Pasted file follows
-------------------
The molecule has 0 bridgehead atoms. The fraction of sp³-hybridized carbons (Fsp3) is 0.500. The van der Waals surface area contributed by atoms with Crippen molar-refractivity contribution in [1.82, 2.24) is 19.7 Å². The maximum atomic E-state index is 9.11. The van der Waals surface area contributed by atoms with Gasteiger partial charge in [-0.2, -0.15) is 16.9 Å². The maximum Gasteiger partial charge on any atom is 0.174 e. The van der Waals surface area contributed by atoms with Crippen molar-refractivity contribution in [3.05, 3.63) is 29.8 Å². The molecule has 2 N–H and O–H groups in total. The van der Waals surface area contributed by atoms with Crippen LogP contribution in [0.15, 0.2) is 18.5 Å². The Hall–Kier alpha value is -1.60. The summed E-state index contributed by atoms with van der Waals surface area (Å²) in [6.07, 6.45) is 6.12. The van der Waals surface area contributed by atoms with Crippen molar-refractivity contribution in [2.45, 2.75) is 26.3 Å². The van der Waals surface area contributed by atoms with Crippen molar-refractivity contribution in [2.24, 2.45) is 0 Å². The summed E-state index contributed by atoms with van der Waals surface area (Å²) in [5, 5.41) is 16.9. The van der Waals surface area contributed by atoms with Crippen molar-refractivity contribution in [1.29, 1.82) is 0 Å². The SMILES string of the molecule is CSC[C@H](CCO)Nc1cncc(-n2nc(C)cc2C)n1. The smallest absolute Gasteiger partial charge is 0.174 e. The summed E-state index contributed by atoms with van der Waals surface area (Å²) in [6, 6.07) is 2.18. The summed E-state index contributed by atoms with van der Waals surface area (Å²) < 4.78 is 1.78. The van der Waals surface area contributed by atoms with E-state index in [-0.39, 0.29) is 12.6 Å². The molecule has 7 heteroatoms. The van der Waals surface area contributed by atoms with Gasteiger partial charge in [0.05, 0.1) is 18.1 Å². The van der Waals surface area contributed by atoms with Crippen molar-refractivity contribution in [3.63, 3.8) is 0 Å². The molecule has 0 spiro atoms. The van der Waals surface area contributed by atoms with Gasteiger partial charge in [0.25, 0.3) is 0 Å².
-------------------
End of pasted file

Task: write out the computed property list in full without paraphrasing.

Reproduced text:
The molecule has 0 bridgehead atoms. The fraction of sp³-hybridized carbons (Fsp3) is 0.500. The van der Waals surface area contributed by atoms with Crippen molar-refractivity contribution in [1.82, 2.24) is 19.7 Å². The maximum atomic E-state index is 9.11. The van der Waals surface area contributed by atoms with Gasteiger partial charge in [-0.2, -0.15) is 16.9 Å². The maximum Gasteiger partial charge on any atom is 0.174 e. The van der Waals surface area contributed by atoms with Crippen molar-refractivity contribution in [3.05, 3.63) is 29.8 Å². The molecule has 2 N–H and O–H groups in total. The van der Waals surface area contributed by atoms with Crippen LogP contribution in [0.15, 0.2) is 18.5 Å². The Hall–Kier alpha value is -1.60. The summed E-state index contributed by atoms with van der Waals surface area (Å²) in [6.07, 6.45) is 6.12. The van der Waals surface area contributed by atoms with Crippen molar-refractivity contribution in [2.45, 2.75) is 26.3 Å². The van der Waals surface area contributed by atoms with Crippen molar-refractivity contribution in [2.24, 2.45) is 0 Å². The summed E-state index contributed by atoms with van der Waals surface area (Å²) in [5, 5.41) is 16.9. The van der Waals surface area contributed by atoms with Crippen molar-refractivity contribution in [1.29, 1.82) is 0 Å². The SMILES string of the molecule is CSC[C@H](CCO)Nc1cncc(-n2nc(C)cc2C)n1. The smallest absolute Gasteiger partial charge is 0.174 e. The summed E-state index contributed by atoms with van der Waals surface area (Å²) in [6, 6.07) is 2.18. The summed E-state index contributed by atoms with van der Waals surface area (Å²) < 4.78 is 1.78. The van der Waals surface area contributed by atoms with E-state index in [-0.39, 0.29) is 12.6 Å². The molecule has 7 heteroatoms. The van der Waals surface area contributed by atoms with Gasteiger partial charge in [0.05, 0.1) is 18.1 Å². The van der Waals surface area contributed by atoms with Crippen molar-refractivity contribution in [3.63, 3.8) is 0 Å². The molecule has 0 spiro atoms. The van der Waals surface area contributed by atoms with Gasteiger partial charge in [0.25, 0.3) is 0 Å².